The US spent 13% more on prescription medications in 2014 than it did the year earlier, pharmacy benefits manager Express Scripts reported in its annual drug trend report.

Unsurprisingly, new hepatitis-C medications, including Gilead Sciences’ medications Sovaldi (sofosbuvir) and Harvoni (ledipasvir/sofosbuvir), were cited as major drivers, as was Johnson & Johnson’s HCV drug Olysio (simeprevir).

The PBM noted that the spending increase for hepatitis-C drugs was so great that it pushed medications for this condition into the top 10 specialty drug classes of 2014. Hepatitis-C medications did not even make it into 2013’s top 10 specialty drug list, but last year it was fourth, behind specialty medications for cancer, multiple sclerosis and inflammatory conditions.

Although specialty medications accounted for more than 31% of last year’s US drug spend, Express Scripts expects things will slow down to what it called a sustainable rate of increase of around 22% over the next three years, even if the conditions the drugs treat may not be thought of as requiring specialty treatments.

As an example, Express Scripts said that cholesterol-fighting PCSK9s will end up on the specialty medications list once they are approved by the FDA. Express Scripts explained that although these medications are initially expected to be used by a small band of patients with high cholesterol, spending will increase when and if these drugs are prescribed for patients that cannot tolerate statins, regardless of whether they are patients with extremely high cholesterol levels. This broader use would somewhat mitigate the potential impact that patent expiries of medications like AstraZeneca’s Crestor (expiring in 2016) and Merck’s Zetia (2017) and Vytorin (2017) can have on spending.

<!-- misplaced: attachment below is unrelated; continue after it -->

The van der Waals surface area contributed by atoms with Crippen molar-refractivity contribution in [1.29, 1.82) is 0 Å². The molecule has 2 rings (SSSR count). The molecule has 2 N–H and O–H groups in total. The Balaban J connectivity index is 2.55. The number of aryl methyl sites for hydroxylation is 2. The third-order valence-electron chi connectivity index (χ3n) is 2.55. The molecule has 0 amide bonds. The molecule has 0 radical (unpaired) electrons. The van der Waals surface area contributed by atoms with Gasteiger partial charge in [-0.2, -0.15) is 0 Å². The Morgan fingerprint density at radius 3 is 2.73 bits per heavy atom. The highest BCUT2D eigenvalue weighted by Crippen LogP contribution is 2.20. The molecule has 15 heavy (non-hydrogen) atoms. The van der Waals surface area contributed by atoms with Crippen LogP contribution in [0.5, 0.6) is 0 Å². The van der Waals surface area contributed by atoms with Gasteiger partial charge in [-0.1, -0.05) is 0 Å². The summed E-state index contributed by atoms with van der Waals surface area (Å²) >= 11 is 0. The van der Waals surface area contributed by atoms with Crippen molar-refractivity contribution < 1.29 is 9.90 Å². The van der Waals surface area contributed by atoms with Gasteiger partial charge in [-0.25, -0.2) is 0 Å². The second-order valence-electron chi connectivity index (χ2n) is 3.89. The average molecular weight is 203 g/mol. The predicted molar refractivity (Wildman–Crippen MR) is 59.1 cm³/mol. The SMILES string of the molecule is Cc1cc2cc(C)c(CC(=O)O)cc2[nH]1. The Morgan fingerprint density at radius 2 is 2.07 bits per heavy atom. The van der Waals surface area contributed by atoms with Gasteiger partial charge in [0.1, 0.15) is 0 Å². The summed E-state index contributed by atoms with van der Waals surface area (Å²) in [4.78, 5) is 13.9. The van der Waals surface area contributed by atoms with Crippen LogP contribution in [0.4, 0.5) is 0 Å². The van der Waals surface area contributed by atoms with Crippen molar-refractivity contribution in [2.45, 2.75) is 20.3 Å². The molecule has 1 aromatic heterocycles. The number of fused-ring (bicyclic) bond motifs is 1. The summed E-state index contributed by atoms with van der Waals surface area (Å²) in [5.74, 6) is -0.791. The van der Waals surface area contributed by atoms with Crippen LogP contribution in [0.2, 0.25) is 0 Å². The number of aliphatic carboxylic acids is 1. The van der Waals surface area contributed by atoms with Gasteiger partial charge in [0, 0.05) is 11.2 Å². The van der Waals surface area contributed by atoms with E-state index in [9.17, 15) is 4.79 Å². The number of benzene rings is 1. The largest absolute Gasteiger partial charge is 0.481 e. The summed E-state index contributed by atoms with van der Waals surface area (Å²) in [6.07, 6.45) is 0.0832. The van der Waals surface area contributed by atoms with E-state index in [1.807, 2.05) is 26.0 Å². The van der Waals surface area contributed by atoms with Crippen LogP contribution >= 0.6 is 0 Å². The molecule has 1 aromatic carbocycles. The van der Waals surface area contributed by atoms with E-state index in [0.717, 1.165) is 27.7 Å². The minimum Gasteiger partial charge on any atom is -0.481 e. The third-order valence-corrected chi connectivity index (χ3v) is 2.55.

Setting specialty medications aside, Express Scripts said that 2014 showed just how much the pharmaceutical industry has altered its focus from developing drugs that treat common conditions to ones that offer smaller patient populations medications with higher price tags. The company expects more manufacturers to attach high prices to drugs for “non-orphan conditions like hepatitis C.” Merck’s Keytruda, a cancer treatment appropriate for specific genetic profiles, was among the medications noted as part of the high-price cohort of drugs that treat small patient populations.

Generics are also expected to provide less of a savings going forward. The PBM noted that whereas prices for generics fell 20% between 2013 and 2014, prices fell 30% between 2012 and 2013. And, as noted by Congress, Express Scripts said prices for some generics have actually increased.

Spending on diabetes medications—which were the most expensive traditional medications for the fourth year in a row—also shows how resilient brands can be, even with cheaper options available. Express Scripts said generics accounted for fewer than half of 2014’s diabetes medications, even though the most common treatments, which include metformin and glimepiride, “are generic drugs with branded formulation patents that expired at least a decade ago.”

Express Scripts anticipates that diabetes-medication spending will rise by just over 18% every year for the next three years. That increase will occur because of higher prices related to brand innovation and because patients will likely switch from generic monotherapies to new combination products.

The PBM does expect pricing on some medications to fall between now and 2017 and said “stagnant utilization” of high-blood-pressure medications and the use of generics will drive down spending for these drugs. They also noted that this is a bit of a catch-up because generic Diovan, a high-blood-pressure medication, only just hit the market last June, after legal problems delayed manufacturing. Express Scripts also expects over-the-counter and generic versions of heartburn drugs will lower spending for those medications, among others.